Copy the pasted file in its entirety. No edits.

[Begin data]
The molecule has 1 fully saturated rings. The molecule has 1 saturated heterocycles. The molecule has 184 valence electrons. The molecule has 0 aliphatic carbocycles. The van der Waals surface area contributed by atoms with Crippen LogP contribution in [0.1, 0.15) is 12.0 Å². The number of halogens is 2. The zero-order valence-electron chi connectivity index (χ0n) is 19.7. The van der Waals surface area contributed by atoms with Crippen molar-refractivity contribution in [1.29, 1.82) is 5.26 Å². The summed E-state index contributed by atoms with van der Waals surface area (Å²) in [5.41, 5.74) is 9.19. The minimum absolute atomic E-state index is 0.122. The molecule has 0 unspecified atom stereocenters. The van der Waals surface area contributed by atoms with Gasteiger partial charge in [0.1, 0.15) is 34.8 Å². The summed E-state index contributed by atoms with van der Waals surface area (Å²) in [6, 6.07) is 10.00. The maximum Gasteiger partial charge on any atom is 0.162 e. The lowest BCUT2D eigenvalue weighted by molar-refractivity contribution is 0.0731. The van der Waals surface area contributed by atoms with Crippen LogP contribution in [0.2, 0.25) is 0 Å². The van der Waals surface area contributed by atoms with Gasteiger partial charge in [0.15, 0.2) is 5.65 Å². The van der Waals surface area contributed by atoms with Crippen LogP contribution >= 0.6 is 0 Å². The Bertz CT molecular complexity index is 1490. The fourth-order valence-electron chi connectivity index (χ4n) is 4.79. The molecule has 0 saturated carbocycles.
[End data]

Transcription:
The molecule has 1 fully saturated rings. The molecule has 1 saturated heterocycles. The molecule has 184 valence electrons. The molecule has 0 aliphatic carbocycles. The van der Waals surface area contributed by atoms with Crippen LogP contribution in [0.1, 0.15) is 12.0 Å². The number of halogens is 2. The zero-order valence-electron chi connectivity index (χ0n) is 19.7. The van der Waals surface area contributed by atoms with Crippen molar-refractivity contribution in [1.29, 1.82) is 5.26 Å². The summed E-state index contributed by atoms with van der Waals surface area (Å²) in [5.41, 5.74) is 9.19. The minimum absolute atomic E-state index is 0.122. The molecule has 0 unspecified atom stereocenters. The van der Waals surface area contributed by atoms with Gasteiger partial charge in [0.1, 0.15) is 34.8 Å². The summed E-state index contributed by atoms with van der Waals surface area (Å²) in [6, 6.07) is 10.00. The maximum Gasteiger partial charge on any atom is 0.162 e. The lowest BCUT2D eigenvalue weighted by molar-refractivity contribution is 0.0731. The van der Waals surface area contributed by atoms with Crippen LogP contribution in [0.2, 0.25) is 0 Å². The van der Waals surface area contributed by atoms with Gasteiger partial charge in [0.15, 0.2) is 5.65 Å². The van der Waals surface area contributed by atoms with Crippen LogP contribution >= 0.6 is 0 Å². The Bertz CT molecular complexity index is 1490. The fourth-order valence-electron chi connectivity index (χ4n) is 4.79. The molecule has 0 saturated carbocycles.